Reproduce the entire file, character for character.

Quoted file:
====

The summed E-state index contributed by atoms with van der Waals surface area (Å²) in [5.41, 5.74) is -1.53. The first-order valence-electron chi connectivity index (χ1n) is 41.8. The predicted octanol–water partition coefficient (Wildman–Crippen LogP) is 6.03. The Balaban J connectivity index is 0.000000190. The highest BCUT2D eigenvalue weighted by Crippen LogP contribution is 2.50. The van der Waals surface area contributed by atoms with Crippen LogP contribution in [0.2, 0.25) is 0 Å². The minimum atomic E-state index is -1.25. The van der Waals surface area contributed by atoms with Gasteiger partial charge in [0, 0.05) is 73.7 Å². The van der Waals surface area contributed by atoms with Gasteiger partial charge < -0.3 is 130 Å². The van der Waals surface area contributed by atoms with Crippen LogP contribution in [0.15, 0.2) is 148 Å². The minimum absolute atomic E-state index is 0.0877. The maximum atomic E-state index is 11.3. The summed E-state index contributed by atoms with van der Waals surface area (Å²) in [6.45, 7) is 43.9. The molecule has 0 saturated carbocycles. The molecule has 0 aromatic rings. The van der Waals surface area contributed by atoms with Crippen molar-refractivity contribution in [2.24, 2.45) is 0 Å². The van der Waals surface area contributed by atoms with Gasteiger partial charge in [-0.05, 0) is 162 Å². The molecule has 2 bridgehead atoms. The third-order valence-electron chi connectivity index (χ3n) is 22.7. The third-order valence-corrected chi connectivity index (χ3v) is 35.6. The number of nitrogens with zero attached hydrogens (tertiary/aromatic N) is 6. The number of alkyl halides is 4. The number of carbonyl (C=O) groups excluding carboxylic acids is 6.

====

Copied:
The summed E-state index contributed by atoms with van der Waals surface area (Å²) in [5.41, 5.74) is -1.53. The first-order valence-electron chi connectivity index (χ1n) is 41.8. The predicted octanol–water partition coefficient (Wildman–Crippen LogP) is 6.03. The Balaban J connectivity index is 0.000000190. The highest BCUT2D eigenvalue weighted by Crippen LogP contribution is 2.50. The van der Waals surface area contributed by atoms with Crippen LogP contribution in [0.2, 0.25) is 0 Å². The minimum atomic E-state index is -1.25. The van der Waals surface area contributed by atoms with Gasteiger partial charge in [0, 0.05) is 73.7 Å². The van der Waals surface area contributed by atoms with Gasteiger partial charge < -0.3 is 130 Å². The van der Waals surface area contributed by atoms with Crippen LogP contribution in [0.15, 0.2) is 148 Å². The minimum absolute atomic E-state index is 0.0877. The maximum atomic E-state index is 11.3. The summed E-state index contributed by atoms with van der Waals surface area (Å²) in [6.45, 7) is 43.9. The molecule has 0 saturated carbocycles. The molecule has 0 aromatic rings. The van der Waals surface area contributed by atoms with Crippen molar-refractivity contribution in [2.24, 2.45) is 0 Å². The van der Waals surface area contributed by atoms with Gasteiger partial charge in [-0.05, 0) is 162 Å². The molecule has 2 bridgehead atoms. The third-order valence-electron chi connectivity index (χ3n) is 22.7. The third-order valence-corrected chi connectivity index (χ3v) is 35.6. The number of nitrogens with zero attached hydrogens (tertiary/aromatic N) is 6. The number of alkyl halides is 4. The number of carbonyl (C=O) groups excluding carboxylic acids is 6.